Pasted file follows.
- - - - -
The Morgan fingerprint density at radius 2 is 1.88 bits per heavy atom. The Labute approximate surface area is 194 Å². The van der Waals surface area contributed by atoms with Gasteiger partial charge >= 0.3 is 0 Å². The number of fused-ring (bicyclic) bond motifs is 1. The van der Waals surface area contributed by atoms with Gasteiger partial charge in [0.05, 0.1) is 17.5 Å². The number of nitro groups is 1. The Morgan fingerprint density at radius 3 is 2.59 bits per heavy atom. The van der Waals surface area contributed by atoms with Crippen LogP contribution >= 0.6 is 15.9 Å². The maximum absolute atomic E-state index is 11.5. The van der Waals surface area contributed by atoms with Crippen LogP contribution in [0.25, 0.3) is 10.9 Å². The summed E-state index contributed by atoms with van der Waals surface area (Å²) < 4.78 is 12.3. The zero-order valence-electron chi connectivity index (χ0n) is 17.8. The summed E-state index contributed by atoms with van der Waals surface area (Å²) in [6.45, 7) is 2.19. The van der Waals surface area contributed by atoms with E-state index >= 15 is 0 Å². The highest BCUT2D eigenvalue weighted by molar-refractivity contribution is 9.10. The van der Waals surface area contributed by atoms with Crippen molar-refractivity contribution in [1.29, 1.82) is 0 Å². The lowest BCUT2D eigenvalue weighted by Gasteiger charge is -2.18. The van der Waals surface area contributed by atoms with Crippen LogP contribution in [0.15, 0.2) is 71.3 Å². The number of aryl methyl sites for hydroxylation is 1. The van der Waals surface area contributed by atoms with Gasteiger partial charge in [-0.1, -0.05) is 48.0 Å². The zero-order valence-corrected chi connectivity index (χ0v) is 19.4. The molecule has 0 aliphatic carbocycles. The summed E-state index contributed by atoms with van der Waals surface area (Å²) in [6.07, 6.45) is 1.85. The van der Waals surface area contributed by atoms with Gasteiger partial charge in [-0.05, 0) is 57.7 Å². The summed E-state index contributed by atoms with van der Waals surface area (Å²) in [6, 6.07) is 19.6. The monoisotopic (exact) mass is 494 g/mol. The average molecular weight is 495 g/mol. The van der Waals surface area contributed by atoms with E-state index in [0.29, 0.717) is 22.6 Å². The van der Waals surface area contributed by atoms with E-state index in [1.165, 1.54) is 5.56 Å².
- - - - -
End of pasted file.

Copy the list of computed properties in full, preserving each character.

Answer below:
The Morgan fingerprint density at radius 2 is 1.88 bits per heavy atom. The Labute approximate surface area is 194 Å². The van der Waals surface area contributed by atoms with Gasteiger partial charge >= 0.3 is 0 Å². The number of fused-ring (bicyclic) bond motifs is 1. The van der Waals surface area contributed by atoms with Gasteiger partial charge in [0.05, 0.1) is 17.5 Å². The number of nitro groups is 1. The Morgan fingerprint density at radius 3 is 2.59 bits per heavy atom. The van der Waals surface area contributed by atoms with Crippen LogP contribution >= 0.6 is 15.9 Å². The maximum absolute atomic E-state index is 11.5. The van der Waals surface area contributed by atoms with Crippen LogP contribution in [0.25, 0.3) is 10.9 Å². The summed E-state index contributed by atoms with van der Waals surface area (Å²) < 4.78 is 12.3. The zero-order valence-electron chi connectivity index (χ0n) is 17.8. The summed E-state index contributed by atoms with van der Waals surface area (Å²) in [6.45, 7) is 2.19. The van der Waals surface area contributed by atoms with E-state index >= 15 is 0 Å². The highest BCUT2D eigenvalue weighted by molar-refractivity contribution is 9.10. The van der Waals surface area contributed by atoms with Crippen molar-refractivity contribution in [1.29, 1.82) is 0 Å². The lowest BCUT2D eigenvalue weighted by Gasteiger charge is -2.18. The van der Waals surface area contributed by atoms with Crippen LogP contribution in [0.15, 0.2) is 71.3 Å². The number of aryl methyl sites for hydroxylation is 1. The van der Waals surface area contributed by atoms with Gasteiger partial charge in [-0.1, -0.05) is 48.0 Å². The zero-order valence-corrected chi connectivity index (χ0v) is 19.4. The molecule has 0 aliphatic carbocycles. The summed E-state index contributed by atoms with van der Waals surface area (Å²) in [6.07, 6.45) is 1.85. The van der Waals surface area contributed by atoms with Gasteiger partial charge in [-0.05, 0) is 57.7 Å². The summed E-state index contributed by atoms with van der Waals surface area (Å²) in [6, 6.07) is 19.6. The monoisotopic (exact) mass is 494 g/mol. The average molecular weight is 495 g/mol. The van der Waals surface area contributed by atoms with E-state index in [0.29, 0.717) is 22.6 Å². The van der Waals surface area contributed by atoms with E-state index in [1.165, 1.54) is 5.56 Å².